Full color throughout, this book takes inspiration from chiles and embraces them with an enthusiasm that maximizes their true flavor potential. From fiery Tex-Mex inspired meals to savory and sweet Thai dishes, this incredible collection of recipes is sure to make you a lover of all things chile.
What impact does food have not only on our own health but on the wellness of future generations? Listen and find out with my interview for the Small Changes Big Shifts Podcast with host, Dr. Michelle Robin - https://www.smallchangesbigshifts.com/ep-219-judith-finlayson/
This sauce is ubiquitous in South America, where it is a significant player in the art of churrasco: meat, most often beef, that is grilled over charcoal or a wood fire. Parsley is the traditional base, but cooks vary the herbs and spices. I flavor my green chimichurri heavily with robust, earthy oregano, which is what the gauchos use, according to famous Argentinean churrasco chef Francis Mallman. Chile is not typically added in Argentina, he says, but this seems to be a very purist approach in practice. Pass the sauce at the table or use it as a marinade.
Moreover … It is amusing to note that chile peppers do not grow well in the country of Chile. The climate is too chilly (pardon the pun) for them.
This classic Catalan sauce is often thickened with fried bread; here, I have used almonds, which are also traditional and make the recipe gluten-free. Romesco sauce is a wonderful finish for grilled fish and seafood (especially shrimp), poultry and meat (especially pork) and even vegetables. It is actually a slight variation on a sauce served in the province of Tarragona in Catalonia, where it stars in an annual celebration along with a local onion known as the calcot.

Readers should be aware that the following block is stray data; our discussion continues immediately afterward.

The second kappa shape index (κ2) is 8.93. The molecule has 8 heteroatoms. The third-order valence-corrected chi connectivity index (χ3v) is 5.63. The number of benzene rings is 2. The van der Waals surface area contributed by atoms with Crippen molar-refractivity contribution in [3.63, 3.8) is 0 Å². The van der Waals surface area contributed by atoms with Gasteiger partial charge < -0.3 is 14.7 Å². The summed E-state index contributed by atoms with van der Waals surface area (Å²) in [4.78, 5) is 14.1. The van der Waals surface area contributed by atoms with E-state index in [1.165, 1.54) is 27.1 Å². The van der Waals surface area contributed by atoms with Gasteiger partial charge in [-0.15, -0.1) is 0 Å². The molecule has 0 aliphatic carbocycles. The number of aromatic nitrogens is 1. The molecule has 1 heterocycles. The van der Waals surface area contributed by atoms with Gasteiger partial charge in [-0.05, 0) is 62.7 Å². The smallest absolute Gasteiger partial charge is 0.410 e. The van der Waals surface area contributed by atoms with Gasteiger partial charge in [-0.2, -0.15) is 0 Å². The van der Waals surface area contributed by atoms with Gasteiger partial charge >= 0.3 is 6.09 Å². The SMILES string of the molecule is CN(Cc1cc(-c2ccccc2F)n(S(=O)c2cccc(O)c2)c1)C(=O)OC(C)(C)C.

Spring is in the air. If you are thinking about taking the family camping during spring break, how about putting fajitas on the menu? They are a great communal meal. Everyone has fun making their own and rolling them up. And then there are toppings to add. Even if you are pitching a tent in the living room or just enjoying a family dinner at home, this Tex-Mex classic is a great mealtime choice.
Ajar is a delicious Balkan red pepper and eggplant spread. It’s really simple to make, too. Vinka Vukicevic, my Pilates coach, introduced me to ajvar. She is from Bosnia and tells me that no house in the former Yugoslavia is ever without this tasty spread. She always looked forward to arriving home after school and enjoying it as a snack, spread on bread and sprinkled with crumbled feta cheese. Once I learned to make ajar, it quickly became a popular appetizer at my house – I spread goat cheese over toast triangles or crackers and top them with a good dollop of this instant, positively ambrosial treat.
Cape Verde is a collection of islands off the west coast of Africa, and cachupa is their national dish. There are many different versions, but most are based on some kind of pork or perhaps freshly caught fish, although vegetables may be substituted. Since Cape Verde was a Portuguese colony, this rendition contains chorizo. Because sausage is relatively pricy, the result is probably deserving of the description cachupa rica, which means it was prepared when the family was feeling prosperous.
I bought this vinegar from a vendor in the market in Vienna last year. It is infused with sweet red pepper and makes a delicious substitution for vinegar in a traditional vinaigrette. I watch it carefully because I’ll need to return to Vienna to replenish my supply.